The second item is once again personal preference. Double clicking on the title bar does nothing. Unlike all other window programs it will not minimize or maximize by double clicking. Yes the standard min/max/close buttons on the right side are still there but a slight inconvenience nonetheless. That’s it! The rest delivers a clean feel throughout.
Windows 10 Setting Menus
The settings menu is now a very simplified drop-down with only the necessary choices. Compare this to the very complex multiple choice menu from Internet Explorer 11. Did you every feel you had the optimum setting?
Address Bar Change
Another thing I noticed is that the address bar is actually just part of the top of the program. Unlike other browsers that have separate address bars, Spartan melds it into one smooth feel. Other than looks it has no advantage over any of the other browsers. Take a look at the group below.
The only major difference is the square with a pencil in the Spartan version. This new feature opens a new toolbar that gives you the option of entering highlights or drawing images directly on the web page, best used with touch screens, but workable with a mouse. There is also a text based note insertion tool that is easy to do on a keyboard.
The last feature allows you to select a region on the page and copy it to your clipboard. Nice not having to leave the program and get your Sniping tool.
Make Notes or Draw On Webpages
In the screen grab below, I have used all of the features mentioned on the left of the toolbar. The right side gives you the additional options of saving the page to read offline or sharing it with someone else. A major downside is the eraser only allows you to “clear all” so once you add something you don’t want you have to start over. This is a great feature when you spot something on the internet and want to share it with a friend. Just write your note, capture the area and send it along.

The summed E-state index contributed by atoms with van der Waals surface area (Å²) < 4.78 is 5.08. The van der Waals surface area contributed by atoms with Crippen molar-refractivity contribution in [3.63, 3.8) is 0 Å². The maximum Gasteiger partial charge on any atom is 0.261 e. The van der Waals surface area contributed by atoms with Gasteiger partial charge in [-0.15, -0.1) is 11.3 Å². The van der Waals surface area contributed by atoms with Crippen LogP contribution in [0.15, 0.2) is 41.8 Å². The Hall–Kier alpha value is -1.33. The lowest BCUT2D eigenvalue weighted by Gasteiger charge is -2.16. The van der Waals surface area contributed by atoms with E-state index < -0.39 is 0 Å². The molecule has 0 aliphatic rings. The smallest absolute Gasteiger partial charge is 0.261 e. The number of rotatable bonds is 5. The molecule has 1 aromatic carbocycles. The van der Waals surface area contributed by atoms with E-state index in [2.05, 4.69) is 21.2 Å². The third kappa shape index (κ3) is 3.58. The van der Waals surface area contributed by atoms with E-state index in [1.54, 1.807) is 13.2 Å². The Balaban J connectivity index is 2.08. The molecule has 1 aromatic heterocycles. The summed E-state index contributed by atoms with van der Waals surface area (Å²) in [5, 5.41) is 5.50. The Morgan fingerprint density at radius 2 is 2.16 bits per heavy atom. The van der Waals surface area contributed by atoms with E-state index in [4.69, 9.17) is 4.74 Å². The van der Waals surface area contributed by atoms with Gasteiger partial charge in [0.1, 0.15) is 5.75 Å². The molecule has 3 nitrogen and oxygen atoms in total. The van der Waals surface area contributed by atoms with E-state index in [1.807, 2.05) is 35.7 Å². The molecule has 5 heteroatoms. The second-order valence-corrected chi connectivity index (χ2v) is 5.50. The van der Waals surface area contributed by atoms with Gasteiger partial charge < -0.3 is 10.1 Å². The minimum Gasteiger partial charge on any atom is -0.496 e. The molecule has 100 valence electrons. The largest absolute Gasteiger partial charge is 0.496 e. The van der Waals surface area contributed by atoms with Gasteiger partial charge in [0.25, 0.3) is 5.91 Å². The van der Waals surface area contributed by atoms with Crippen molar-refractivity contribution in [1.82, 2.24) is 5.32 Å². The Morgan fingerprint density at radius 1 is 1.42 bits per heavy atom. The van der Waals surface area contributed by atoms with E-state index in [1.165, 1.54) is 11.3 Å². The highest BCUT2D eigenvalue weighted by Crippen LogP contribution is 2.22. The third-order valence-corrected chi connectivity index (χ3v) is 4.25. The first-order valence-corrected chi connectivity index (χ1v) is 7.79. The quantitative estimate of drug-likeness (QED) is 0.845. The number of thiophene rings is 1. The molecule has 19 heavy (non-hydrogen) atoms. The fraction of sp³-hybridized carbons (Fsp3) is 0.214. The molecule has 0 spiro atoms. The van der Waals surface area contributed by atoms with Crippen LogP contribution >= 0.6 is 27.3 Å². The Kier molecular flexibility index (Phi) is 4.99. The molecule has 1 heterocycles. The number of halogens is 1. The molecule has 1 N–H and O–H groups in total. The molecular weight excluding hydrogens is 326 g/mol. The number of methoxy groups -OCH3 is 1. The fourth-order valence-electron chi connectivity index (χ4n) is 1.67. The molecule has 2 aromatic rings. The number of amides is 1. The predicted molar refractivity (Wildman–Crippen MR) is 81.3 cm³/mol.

There is more to Spartan than shown here but I think you get the point. Microsoft is trying to give a new feel to your browsing experience by handling everything behind the scenes. Even the download function is streamlined and not having to make all the decisions of what settings should I really choose is perhaps the best improvement made.
Unlike previous releases of Microsoft Windows, there appears to be a concentrated effort to involve serious input form both developers and users. This alone make this version unique. More to the point is it worth going from Windows 7 or 8.1 for that matter. I believe the answer is yes. The seamless crossover between all your electronic devices from phones, tablets, laptops, desktops and the ability to use Xbox on any one of them is the way of the future.
How do I feel about this new version of Windows. Well honestly, I would buy a copy as soon as it was available, but Microsoft will be offering Windows 10 as a free upgrade to qualified users with new or existing copies of Windows 7, windows 8.1 and Windows Phone 8.1 devices that that upgrade in the first year! And according to the Microsoft website it gets even better, they will keep it up to date for the supported lifetime of the device for no additional charge. Sign me up!.